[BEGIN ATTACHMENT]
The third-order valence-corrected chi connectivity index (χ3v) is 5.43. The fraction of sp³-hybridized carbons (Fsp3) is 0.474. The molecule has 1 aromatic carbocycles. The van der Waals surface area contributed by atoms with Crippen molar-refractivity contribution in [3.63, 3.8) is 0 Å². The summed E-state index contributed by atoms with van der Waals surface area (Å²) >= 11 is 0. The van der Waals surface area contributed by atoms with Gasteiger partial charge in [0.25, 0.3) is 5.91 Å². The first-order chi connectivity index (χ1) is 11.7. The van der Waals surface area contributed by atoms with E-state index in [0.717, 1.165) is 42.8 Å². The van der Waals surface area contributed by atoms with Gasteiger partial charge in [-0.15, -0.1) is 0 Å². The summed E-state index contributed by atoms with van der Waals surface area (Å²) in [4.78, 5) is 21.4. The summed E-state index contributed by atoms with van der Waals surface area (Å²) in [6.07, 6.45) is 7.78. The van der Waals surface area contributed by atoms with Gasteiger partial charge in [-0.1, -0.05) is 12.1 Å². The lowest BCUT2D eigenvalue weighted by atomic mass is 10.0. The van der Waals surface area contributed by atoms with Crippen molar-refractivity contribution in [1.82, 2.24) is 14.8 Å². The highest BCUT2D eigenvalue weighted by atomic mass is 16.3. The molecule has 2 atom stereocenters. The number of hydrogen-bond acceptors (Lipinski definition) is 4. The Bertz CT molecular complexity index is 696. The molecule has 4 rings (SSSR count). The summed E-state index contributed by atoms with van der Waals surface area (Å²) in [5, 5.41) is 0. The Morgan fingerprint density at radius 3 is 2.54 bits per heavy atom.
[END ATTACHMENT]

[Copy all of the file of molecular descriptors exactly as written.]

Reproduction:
The third-order valence-corrected chi connectivity index (χ3v) is 5.43. The fraction of sp³-hybridized carbons (Fsp3) is 0.474. The molecule has 1 aromatic carbocycles. The van der Waals surface area contributed by atoms with Crippen molar-refractivity contribution in [3.63, 3.8) is 0 Å². The summed E-state index contributed by atoms with van der Waals surface area (Å²) >= 11 is 0. The van der Waals surface area contributed by atoms with Gasteiger partial charge in [0.25, 0.3) is 5.91 Å². The first-order chi connectivity index (χ1) is 11.7. The van der Waals surface area contributed by atoms with E-state index in [0.717, 1.165) is 42.8 Å². The van der Waals surface area contributed by atoms with Gasteiger partial charge in [-0.15, -0.1) is 0 Å². The summed E-state index contributed by atoms with van der Waals surface area (Å²) in [4.78, 5) is 21.4. The summed E-state index contributed by atoms with van der Waals surface area (Å²) in [6.07, 6.45) is 7.78. The van der Waals surface area contributed by atoms with Gasteiger partial charge in [-0.1, -0.05) is 12.1 Å². The lowest BCUT2D eigenvalue weighted by atomic mass is 10.0. The van der Waals surface area contributed by atoms with Crippen molar-refractivity contribution in [1.82, 2.24) is 14.8 Å². The highest BCUT2D eigenvalue weighted by atomic mass is 16.3. The molecule has 2 atom stereocenters. The number of hydrogen-bond acceptors (Lipinski definition) is 4. The Bertz CT molecular complexity index is 696. The molecule has 4 rings (SSSR count). The summed E-state index contributed by atoms with van der Waals surface area (Å²) in [5, 5.41) is 0. The Morgan fingerprint density at radius 3 is 2.54 bits per heavy atom.